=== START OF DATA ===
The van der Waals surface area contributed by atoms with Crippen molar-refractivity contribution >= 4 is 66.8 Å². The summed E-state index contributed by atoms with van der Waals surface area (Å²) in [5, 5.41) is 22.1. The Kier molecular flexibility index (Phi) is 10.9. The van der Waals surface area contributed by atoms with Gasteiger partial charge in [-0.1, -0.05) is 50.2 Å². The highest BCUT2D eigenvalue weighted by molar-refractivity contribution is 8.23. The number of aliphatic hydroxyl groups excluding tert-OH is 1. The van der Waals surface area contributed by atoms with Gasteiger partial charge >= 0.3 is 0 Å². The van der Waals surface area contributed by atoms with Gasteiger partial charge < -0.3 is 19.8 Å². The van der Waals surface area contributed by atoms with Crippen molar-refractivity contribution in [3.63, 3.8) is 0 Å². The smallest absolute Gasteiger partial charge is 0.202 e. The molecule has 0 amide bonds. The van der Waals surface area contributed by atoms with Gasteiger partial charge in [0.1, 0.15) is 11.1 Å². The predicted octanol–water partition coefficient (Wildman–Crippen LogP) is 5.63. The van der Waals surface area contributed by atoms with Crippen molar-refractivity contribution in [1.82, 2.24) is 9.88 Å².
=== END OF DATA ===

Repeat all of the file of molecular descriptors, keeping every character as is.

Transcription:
The van der Waals surface area contributed by atoms with Crippen molar-refractivity contribution >= 4 is 66.8 Å². The summed E-state index contributed by atoms with van der Waals surface area (Å²) in [5, 5.41) is 22.1. The Kier molecular flexibility index (Phi) is 10.9. The van der Waals surface area contributed by atoms with Gasteiger partial charge in [-0.1, -0.05) is 50.2 Å². The highest BCUT2D eigenvalue weighted by molar-refractivity contribution is 8.23. The number of aliphatic hydroxyl groups excluding tert-OH is 1. The van der Waals surface area contributed by atoms with Gasteiger partial charge >= 0.3 is 0 Å². The van der Waals surface area contributed by atoms with Gasteiger partial charge < -0.3 is 19.8 Å². The van der Waals surface area contributed by atoms with Crippen molar-refractivity contribution in [3.63, 3.8) is 0 Å². The smallest absolute Gasteiger partial charge is 0.202 e. The molecule has 0 amide bonds. The van der Waals surface area contributed by atoms with Gasteiger partial charge in [0.1, 0.15) is 11.1 Å². The predicted octanol–water partition coefficient (Wildman–Crippen LogP) is 5.63. The van der Waals surface area contributed by atoms with Crippen molar-refractivity contribution in [1.82, 2.24) is 9.88 Å².